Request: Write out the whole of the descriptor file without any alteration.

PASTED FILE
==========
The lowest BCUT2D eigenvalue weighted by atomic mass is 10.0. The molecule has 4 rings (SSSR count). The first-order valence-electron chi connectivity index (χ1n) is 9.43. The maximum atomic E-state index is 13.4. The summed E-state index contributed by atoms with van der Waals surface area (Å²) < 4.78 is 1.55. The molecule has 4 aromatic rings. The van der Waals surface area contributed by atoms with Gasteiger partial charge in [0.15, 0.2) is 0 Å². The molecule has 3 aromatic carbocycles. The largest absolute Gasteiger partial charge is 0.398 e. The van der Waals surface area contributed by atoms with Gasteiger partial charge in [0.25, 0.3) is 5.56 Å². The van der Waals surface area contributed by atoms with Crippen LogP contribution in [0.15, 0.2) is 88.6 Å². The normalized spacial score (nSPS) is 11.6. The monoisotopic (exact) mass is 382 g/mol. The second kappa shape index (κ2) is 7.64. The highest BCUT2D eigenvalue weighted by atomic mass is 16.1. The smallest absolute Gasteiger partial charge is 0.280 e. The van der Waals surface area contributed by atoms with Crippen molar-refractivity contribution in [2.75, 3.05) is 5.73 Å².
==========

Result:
The lowest BCUT2D eigenvalue weighted by atomic mass is 10.0. The molecule has 4 rings (SSSR count). The first-order valence-electron chi connectivity index (χ1n) is 9.43. The maximum atomic E-state index is 13.4. The summed E-state index contributed by atoms with van der Waals surface area (Å²) < 4.78 is 1.55. The molecule has 4 aromatic rings. The van der Waals surface area contributed by atoms with Gasteiger partial charge in [0.15, 0.2) is 0 Å². The molecule has 3 aromatic carbocycles. The largest absolute Gasteiger partial charge is 0.398 e. The van der Waals surface area contributed by atoms with Gasteiger partial charge in [0.25, 0.3) is 5.56 Å². The van der Waals surface area contributed by atoms with Crippen LogP contribution in [0.15, 0.2) is 88.6 Å². The normalized spacial score (nSPS) is 11.6. The monoisotopic (exact) mass is 382 g/mol. The second kappa shape index (κ2) is 7.64. The highest BCUT2D eigenvalue weighted by atomic mass is 16.1. The smallest absolute Gasteiger partial charge is 0.280 e. The van der Waals surface area contributed by atoms with Crippen molar-refractivity contribution in [2.75, 3.05) is 5.73 Å².